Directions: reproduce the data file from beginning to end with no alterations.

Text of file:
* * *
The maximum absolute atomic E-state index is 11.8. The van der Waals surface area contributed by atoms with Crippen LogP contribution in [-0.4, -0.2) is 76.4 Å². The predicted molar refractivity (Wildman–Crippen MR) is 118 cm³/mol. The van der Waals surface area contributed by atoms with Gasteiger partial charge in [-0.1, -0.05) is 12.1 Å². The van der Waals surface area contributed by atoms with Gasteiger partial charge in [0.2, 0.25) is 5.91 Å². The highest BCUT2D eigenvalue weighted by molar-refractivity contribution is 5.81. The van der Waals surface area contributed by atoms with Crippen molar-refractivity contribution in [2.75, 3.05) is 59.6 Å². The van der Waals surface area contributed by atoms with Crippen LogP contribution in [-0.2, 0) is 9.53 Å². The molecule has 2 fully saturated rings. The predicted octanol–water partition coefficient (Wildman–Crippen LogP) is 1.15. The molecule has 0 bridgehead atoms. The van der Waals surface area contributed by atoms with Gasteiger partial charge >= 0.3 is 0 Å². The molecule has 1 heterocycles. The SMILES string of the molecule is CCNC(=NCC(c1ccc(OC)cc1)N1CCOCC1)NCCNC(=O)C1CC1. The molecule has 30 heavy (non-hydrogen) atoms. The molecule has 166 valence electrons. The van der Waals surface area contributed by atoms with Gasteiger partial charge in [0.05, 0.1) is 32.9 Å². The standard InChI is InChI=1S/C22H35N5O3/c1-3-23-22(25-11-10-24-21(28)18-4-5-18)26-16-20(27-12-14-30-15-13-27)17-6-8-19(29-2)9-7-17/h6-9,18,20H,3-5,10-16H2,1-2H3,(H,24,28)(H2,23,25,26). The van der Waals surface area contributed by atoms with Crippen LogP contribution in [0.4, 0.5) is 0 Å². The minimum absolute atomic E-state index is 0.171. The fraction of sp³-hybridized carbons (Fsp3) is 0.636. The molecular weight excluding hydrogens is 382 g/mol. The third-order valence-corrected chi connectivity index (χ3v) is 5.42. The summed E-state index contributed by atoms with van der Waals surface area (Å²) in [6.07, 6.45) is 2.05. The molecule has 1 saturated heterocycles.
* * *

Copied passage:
The maximum absolute atomic E-state index is 11.8. The van der Waals surface area contributed by atoms with Crippen LogP contribution in [-0.4, -0.2) is 76.4 Å². The predicted molar refractivity (Wildman–Crippen MR) is 118 cm³/mol. The van der Waals surface area contributed by atoms with Gasteiger partial charge in [-0.1, -0.05) is 12.1 Å². The van der Waals surface area contributed by atoms with Gasteiger partial charge in [0.2, 0.25) is 5.91 Å². The highest BCUT2D eigenvalue weighted by molar-refractivity contribution is 5.81. The van der Waals surface area contributed by atoms with Crippen molar-refractivity contribution in [2.75, 3.05) is 59.6 Å². The van der Waals surface area contributed by atoms with Crippen LogP contribution in [-0.2, 0) is 9.53 Å². The molecule has 2 fully saturated rings. The predicted octanol–water partition coefficient (Wildman–Crippen LogP) is 1.15. The molecule has 0 bridgehead atoms. The van der Waals surface area contributed by atoms with Gasteiger partial charge >= 0.3 is 0 Å². The molecule has 1 heterocycles. The SMILES string of the molecule is CCNC(=NCC(c1ccc(OC)cc1)N1CCOCC1)NCCNC(=O)C1CC1. The molecule has 30 heavy (non-hydrogen) atoms. The molecule has 166 valence electrons. The van der Waals surface area contributed by atoms with Gasteiger partial charge in [0.05, 0.1) is 32.9 Å². The standard InChI is InChI=1S/C22H35N5O3/c1-3-23-22(25-11-10-24-21(28)18-4-5-18)26-16-20(27-12-14-30-15-13-27)17-6-8-19(29-2)9-7-17/h6-9,18,20H,3-5,10-16H2,1-2H3,(H,24,28)(H2,23,25,26). The van der Waals surface area contributed by atoms with Crippen LogP contribution in [0.4, 0.5) is 0 Å². The minimum absolute atomic E-state index is 0.171. The fraction of sp³-hybridized carbons (Fsp3) is 0.636. The molecular weight excluding hydrogens is 382 g/mol. The third-order valence-corrected chi connectivity index (χ3v) is 5.42. The summed E-state index contributed by atoms with van der Waals surface area (Å²) in [6.07, 6.45) is 2.05. The molecule has 1 saturated heterocycles.